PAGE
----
How Unhealthy Is Your Weekend Lie In?

Step away from the snooze button

Most Popular
Advertisement - Continue Reading Below

Ahhh, lie ins. Those blissful extra hours in bed when you’ve turned off your alarm, pulled the black-out blind down and told your partner that you will actually destroy them if they get up and make a green juice in the Nutribullet and then do an Insanity Fitness DVD at 7am on a Sunday. A SUNDAY.  Do not even think about it, you tell them with your serious face on.

Lie ins can make you feel rested, rejuvenated, and like you’ve lost all feeling in your left arm because you’ve been sleeping on it funny for the past 13 hours. You don’t care that you’ve wasted half the day, that you’ve missed The Archers omnibus on Radio 4 (just me?) or that Tesco is now closed and you only have a jar of capers in the fridge – you are no longer sleep deprived!

Most Popular

But wait, before you hit ‘snooze’ know this: a study in this month’s Journal of Clinical Endocrinology and Metabolism (JCEM) links sleeping for longer than normal at the weekend with an increased risk of diabetes and heart disease. OK, so if you are up at the crack of dawn Monday through to Friday and then set your alarm for a lackadaisical 11.30am on Saturday you could be heading for social jet lag,  meaning you feel out of step with your daily routine (and according to the Daily Mail, this is one of the many things that could potentially lead to EARLY DEATH).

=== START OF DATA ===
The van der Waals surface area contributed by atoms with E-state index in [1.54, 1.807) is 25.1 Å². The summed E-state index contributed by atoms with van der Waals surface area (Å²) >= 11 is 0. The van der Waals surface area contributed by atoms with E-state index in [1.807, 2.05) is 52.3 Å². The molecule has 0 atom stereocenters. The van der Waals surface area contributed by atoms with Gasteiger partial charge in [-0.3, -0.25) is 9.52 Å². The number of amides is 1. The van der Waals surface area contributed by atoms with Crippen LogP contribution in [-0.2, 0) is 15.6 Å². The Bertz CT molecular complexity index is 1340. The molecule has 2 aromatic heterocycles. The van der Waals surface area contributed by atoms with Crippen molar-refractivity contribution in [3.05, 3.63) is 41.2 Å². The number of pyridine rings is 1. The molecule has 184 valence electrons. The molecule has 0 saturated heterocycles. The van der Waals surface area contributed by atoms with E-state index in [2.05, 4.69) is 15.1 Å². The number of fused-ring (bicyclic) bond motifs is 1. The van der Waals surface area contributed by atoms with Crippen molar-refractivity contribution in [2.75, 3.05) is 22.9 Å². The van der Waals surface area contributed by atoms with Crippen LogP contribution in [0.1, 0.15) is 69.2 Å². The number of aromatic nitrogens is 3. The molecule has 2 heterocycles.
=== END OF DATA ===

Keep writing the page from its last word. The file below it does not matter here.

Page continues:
Dramatically switching up the amount of sleep you get messes with your circadian rhythms and makes you tired during the day. According to the study of 447 people (monitored with a wrist accelerometer for a week) it also increases levels of triglycerides and lowers levels of the “good” type of cholesterol. And if that’s not bad enough you are also at risk of weight gain.

Previous sleep studies (yaaaawn!) show that if you accumulate a five-hour sleep debt during the week - a typical amount - then you only need one and a half hours of extra sleep on your days off to make up for it. So the conclusion is, have a lie in just be sure you do actually wake up. Or the Daily Mail got it right.